Kindness triumphs over cruelty
The story of an 89-year-old woman who stopped to give two children a ride home from the store and then spent two days in the trunk of her own car has stunned the Cape Region.
The woman, Margaret Smith, probably felt nervous, but despite likely fear at allowing strangers to get into her car, Smith decided to offer help to young people in need.
Just a few minutes later, the two girls, only 14 and 15 years old, also made a decision.
In response to Smith’s kindness, they stole her car and the money Smith was carrying.
That would have been shocking enough, but they didn’t stop there.
They forced Smith into the trunk of her car and left her trapped in there for two days, using her money to party in a motel room in Seaford.
Smith, whom anyone would have excused for not helping strangers, took the path of kindness, while the two young people chose a different path: not rebellious joyriding, but a path of unimaginable cruelty.
Locking a woman in a trunk without food, water or medicine? For two days? This is not Afghanistan or Syria, and these are not child warriors kidnapped into combat in Chad or Somalia.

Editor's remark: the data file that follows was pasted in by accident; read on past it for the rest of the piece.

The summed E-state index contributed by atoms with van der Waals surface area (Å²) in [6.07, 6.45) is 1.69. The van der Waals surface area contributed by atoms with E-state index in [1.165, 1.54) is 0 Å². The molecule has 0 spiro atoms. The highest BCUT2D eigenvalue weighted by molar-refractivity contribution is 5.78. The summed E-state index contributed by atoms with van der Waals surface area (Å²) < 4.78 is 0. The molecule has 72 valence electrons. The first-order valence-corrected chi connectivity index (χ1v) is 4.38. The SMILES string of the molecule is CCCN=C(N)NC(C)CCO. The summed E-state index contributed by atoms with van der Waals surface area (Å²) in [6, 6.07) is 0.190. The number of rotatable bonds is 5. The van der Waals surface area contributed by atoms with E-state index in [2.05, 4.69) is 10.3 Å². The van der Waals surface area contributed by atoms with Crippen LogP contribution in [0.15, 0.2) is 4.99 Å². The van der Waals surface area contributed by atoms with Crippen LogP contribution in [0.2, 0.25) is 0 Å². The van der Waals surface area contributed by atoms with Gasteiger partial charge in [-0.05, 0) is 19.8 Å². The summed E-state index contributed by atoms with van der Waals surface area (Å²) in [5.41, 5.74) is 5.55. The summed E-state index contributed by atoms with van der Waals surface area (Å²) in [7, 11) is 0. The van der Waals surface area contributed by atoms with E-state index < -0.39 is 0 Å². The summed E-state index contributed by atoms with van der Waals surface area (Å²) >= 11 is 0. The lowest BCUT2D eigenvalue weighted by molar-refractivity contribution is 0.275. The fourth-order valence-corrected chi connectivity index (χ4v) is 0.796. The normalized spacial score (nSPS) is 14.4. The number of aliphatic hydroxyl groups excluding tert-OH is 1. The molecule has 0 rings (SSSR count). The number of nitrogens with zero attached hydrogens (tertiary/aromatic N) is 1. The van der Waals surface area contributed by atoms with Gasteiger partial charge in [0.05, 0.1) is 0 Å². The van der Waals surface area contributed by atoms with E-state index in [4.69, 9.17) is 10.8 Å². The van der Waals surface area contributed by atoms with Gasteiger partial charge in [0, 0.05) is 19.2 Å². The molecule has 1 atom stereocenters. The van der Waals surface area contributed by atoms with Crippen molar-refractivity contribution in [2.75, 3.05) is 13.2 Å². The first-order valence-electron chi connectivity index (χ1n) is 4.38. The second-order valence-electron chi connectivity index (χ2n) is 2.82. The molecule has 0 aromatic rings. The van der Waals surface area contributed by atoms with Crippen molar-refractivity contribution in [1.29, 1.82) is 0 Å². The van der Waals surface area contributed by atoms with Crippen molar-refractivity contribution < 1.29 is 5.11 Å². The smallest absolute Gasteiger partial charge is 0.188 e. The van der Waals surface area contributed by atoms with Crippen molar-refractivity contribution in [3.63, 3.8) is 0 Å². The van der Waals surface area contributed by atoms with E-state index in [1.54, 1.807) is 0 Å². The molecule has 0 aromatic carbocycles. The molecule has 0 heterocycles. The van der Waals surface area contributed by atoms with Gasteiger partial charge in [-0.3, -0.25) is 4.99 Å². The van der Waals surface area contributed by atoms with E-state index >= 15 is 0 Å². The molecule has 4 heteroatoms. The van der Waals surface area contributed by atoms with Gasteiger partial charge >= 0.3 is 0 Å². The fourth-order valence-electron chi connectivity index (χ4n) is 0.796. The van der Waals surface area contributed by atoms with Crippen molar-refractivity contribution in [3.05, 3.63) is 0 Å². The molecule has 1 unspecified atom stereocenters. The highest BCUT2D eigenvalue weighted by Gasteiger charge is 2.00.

This is our home, Sussex County, yet here are two children showing the kind of depraved indifference to human life that comes with war or inner-city street violence.
Smith not only offered to help by giving the girls a ride; she also helped them by surviving. Her faith and will to live overcame whatever the girls did, even leaving her to die in a cemetery.
Her survival is a gift because it means less jail time for her tormenters.
The young people, whose futures should be so bright, chose indifference to life, including their own.
Margaret Smith chose kindness, faith and an indomitable will to live. While the young people chose to throw their futures away, Smith’s spirit has triumphed. Despite the darkness of her ordeal, that spirit remains bright.